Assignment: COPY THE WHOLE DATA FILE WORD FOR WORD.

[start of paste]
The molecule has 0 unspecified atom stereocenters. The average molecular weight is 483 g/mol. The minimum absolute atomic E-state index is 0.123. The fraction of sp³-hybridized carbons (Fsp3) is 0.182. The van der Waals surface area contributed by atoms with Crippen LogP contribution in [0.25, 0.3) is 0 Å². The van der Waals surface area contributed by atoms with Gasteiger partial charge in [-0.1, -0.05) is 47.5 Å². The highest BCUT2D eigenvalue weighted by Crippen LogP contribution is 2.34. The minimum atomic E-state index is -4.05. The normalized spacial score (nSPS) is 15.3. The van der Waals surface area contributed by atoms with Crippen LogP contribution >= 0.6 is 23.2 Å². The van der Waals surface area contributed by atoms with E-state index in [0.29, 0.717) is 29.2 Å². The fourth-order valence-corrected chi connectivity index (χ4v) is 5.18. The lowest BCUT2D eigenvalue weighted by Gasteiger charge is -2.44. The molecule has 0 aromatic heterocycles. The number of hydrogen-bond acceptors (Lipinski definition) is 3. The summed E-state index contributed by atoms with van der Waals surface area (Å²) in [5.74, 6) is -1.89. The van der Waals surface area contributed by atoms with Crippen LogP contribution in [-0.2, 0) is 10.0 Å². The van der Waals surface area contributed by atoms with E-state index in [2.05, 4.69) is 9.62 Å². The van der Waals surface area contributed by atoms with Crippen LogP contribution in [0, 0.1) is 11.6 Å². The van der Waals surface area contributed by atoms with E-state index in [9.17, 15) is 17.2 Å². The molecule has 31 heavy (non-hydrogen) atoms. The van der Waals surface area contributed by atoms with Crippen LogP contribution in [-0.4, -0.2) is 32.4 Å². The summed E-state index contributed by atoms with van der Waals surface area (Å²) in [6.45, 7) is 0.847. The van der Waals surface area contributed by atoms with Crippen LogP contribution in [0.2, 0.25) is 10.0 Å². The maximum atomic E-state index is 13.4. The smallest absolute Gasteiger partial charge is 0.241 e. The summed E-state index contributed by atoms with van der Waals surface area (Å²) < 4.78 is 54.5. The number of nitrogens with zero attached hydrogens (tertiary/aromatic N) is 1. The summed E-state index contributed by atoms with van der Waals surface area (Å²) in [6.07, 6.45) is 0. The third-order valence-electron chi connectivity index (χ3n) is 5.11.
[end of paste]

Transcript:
The molecule has 0 unspecified atom stereocenters. The average molecular weight is 483 g/mol. The minimum absolute atomic E-state index is 0.123. The fraction of sp³-hybridized carbons (Fsp3) is 0.182. The van der Waals surface area contributed by atoms with Crippen LogP contribution in [0.25, 0.3) is 0 Å². The van der Waals surface area contributed by atoms with Gasteiger partial charge in [-0.1, -0.05) is 47.5 Å². The highest BCUT2D eigenvalue weighted by Crippen LogP contribution is 2.34. The minimum atomic E-state index is -4.05. The normalized spacial score (nSPS) is 15.3. The van der Waals surface area contributed by atoms with Crippen LogP contribution >= 0.6 is 23.2 Å². The van der Waals surface area contributed by atoms with E-state index in [0.29, 0.717) is 29.2 Å². The fourth-order valence-corrected chi connectivity index (χ4v) is 5.18. The lowest BCUT2D eigenvalue weighted by Gasteiger charge is -2.44. The molecule has 0 aromatic heterocycles. The number of hydrogen-bond acceptors (Lipinski definition) is 3. The summed E-state index contributed by atoms with van der Waals surface area (Å²) in [5.74, 6) is -1.89. The van der Waals surface area contributed by atoms with Crippen LogP contribution in [-0.2, 0) is 10.0 Å². The van der Waals surface area contributed by atoms with E-state index in [2.05, 4.69) is 9.62 Å². The van der Waals surface area contributed by atoms with Crippen LogP contribution in [0, 0.1) is 11.6 Å². The van der Waals surface area contributed by atoms with E-state index in [9.17, 15) is 17.2 Å². The molecule has 31 heavy (non-hydrogen) atoms. The van der Waals surface area contributed by atoms with Crippen LogP contribution in [-0.4, -0.2) is 32.4 Å². The summed E-state index contributed by atoms with van der Waals surface area (Å²) in [6.45, 7) is 0.847. The van der Waals surface area contributed by atoms with Crippen LogP contribution in [0.2, 0.25) is 10.0 Å². The maximum atomic E-state index is 13.4. The smallest absolute Gasteiger partial charge is 0.241 e. The summed E-state index contributed by atoms with van der Waals surface area (Å²) < 4.78 is 54.5. The number of nitrogens with zero attached hydrogens (tertiary/aromatic N) is 1. The summed E-state index contributed by atoms with van der Waals surface area (Å²) in [6.07, 6.45) is 0. The third-order valence-electron chi connectivity index (χ3n) is 5.11.